Thick as thieves who would so quickly turn on one another in the matters of love are Algernon (James Carpenter) and Mr. Worthing (Brian Keith MacDonald), who takes up so many different aliases during the production that one almost needs a diary to keep track of them all. Carpenter and MacDonald display a kinship not so unlike a fraternal bond wherein one is constantly besting the other be it in affairs of state, domesticity, bachelor life, and even love. Carpenter, whose character’s propensity toward eating reflects well in his rosy-filled cheeks, possess as jovial gaiety that permeates every step he takes, ever word he speaks, and every smile that graces his lips as the play rolls merrily along from town to the countryside. A babble and a twitter with puppy-love upon initially meeting Cecily, Carpenter’s character becomes the epitome of a spring-sick chicken when it comes to fondness and affection for the coquettish country maiden.
MacDonald, as the smug and more grounded of the brotherly companions dons a perpetual smirk, sometimes snide, sometimes cheeky, but always present even in moments of uncertainty, and it grounds his character with rooted cleverness. Possessed of articulate facial expressions, particularly when it comes to surprising and sticky situations, MacDonald translates a world of emotions through his face in addition to his textual delivery. It’s his smarmy and upper-crust mannerisms that distinguish his character from that of Algernon’s and makes him on the whole the driving force of all the zany exchanges which the pair encounters both among themselves and with their women respectively.
Cecily Cardew (Teresa Spencer) and Gwendolen Fairfax (Renata Plecha) drape a cashmere cloak of refined femininity over the production, though they are as opposite as chalk and cheese when it comes to country countenance and city charm. Spencer’s approach to the simplicity of the character makes her irresistibly exquisite in this role with her lilting voice and sweeping confusion that reflects prominently across her face. Plecha, who delivers not only a striking performance as the poised Gwendolen, deserves the highest of praises for her London-town make-up sense with the paled face deliberately caked on and her eyebrows extended and defined to that of a true city woman. These two women, particularly Plecha, have the most amusing facial expressions that carry their interactions to new enjoyable and humorous heights throughout the performance, but none quite so soundly as during their Act II tea-scene exchange. This scene alone holds merit for being the most uproarious exchange between a pair of character in the production; Plecha and Spencer make it utterly enjoyable and throw shade between one another as if they were lobbing volleys in a Wimbledon match! Truly magnificent performances given by both women, they spin the production about on its head when it comes to drawing attention to the high-brow humors of Wilde’s comedic wit.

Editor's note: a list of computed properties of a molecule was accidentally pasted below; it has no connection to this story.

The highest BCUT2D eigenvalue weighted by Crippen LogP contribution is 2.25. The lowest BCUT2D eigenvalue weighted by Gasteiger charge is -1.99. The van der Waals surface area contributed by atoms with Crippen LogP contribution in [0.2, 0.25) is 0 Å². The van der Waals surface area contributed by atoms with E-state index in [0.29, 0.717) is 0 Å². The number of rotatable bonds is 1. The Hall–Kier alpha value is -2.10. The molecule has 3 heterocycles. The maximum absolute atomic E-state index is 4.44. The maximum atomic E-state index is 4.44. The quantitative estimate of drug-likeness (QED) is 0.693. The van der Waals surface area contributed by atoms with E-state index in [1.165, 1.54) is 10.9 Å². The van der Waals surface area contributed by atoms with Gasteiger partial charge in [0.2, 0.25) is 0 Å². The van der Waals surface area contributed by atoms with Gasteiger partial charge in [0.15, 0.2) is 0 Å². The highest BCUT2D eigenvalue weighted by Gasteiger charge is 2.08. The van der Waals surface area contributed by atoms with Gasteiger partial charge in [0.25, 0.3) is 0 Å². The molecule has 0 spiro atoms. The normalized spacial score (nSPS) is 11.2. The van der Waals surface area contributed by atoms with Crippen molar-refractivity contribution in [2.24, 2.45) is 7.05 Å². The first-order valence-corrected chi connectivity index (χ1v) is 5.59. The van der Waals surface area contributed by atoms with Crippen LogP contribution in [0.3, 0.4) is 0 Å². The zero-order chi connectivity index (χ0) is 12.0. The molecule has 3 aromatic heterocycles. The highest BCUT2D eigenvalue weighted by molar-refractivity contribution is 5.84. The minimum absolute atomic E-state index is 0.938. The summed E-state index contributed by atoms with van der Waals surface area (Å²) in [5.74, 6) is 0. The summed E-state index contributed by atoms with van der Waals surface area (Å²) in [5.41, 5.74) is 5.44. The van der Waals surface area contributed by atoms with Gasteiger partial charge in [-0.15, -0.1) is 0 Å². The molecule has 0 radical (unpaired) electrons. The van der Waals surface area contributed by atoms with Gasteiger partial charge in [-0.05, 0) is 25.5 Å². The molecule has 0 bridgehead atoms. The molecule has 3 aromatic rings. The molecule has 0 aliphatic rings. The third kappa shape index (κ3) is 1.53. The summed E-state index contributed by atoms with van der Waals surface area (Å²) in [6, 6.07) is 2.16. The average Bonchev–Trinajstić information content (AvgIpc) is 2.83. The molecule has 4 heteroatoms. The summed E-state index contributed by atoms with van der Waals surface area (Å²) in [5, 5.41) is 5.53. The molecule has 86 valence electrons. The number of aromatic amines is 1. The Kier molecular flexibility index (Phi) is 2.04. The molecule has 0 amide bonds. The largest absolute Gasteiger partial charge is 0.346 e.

Taking the cake, muffins, cucumber sandwiches, and everything else one can take from such a show with such a stunning performance, Laura Giannarelli is a rolling freight train of explosive personality barreling down the tracks of the show’s supporting character roles. Giannarelli exemplifies the haughty and simultaneously hilarious nature of Lady Bracknell consistently throughout the performance, with perfectly poised inflections peppered throughout her speech patterns. Her highly aristocratic rolling of the R’s in her speech furthers this notion of over-the-top preposterousness and makes her performance nothing short of delicious. With an outrageous hat to match her perfected personality, Giannarelli steals the show during her ferocious inquisition scenes, particularly when accosting poor Miss Prism in a tone that could shake down Stonehenge.
Guaranteed to be the best Bunbury you’ve ever experienced, delight yourself with a true theatrical treat in this extravagantly polished, and perfectly proper afternoon or evening of convivial wit-laced comedy. You shall not be disappointed in the results!
Running Time: Approximately 2 hours and 25 minutes with two intermissions
The Importance of Being Earnest plays through April 10, 2016 at the Annapolis Shakespeare Company in their Studio111— 111 Chinquapin Round Road Suite 114 in Annapolis, MD. To purchase tickets call the box office at (410) 415-3513 or purchase them online.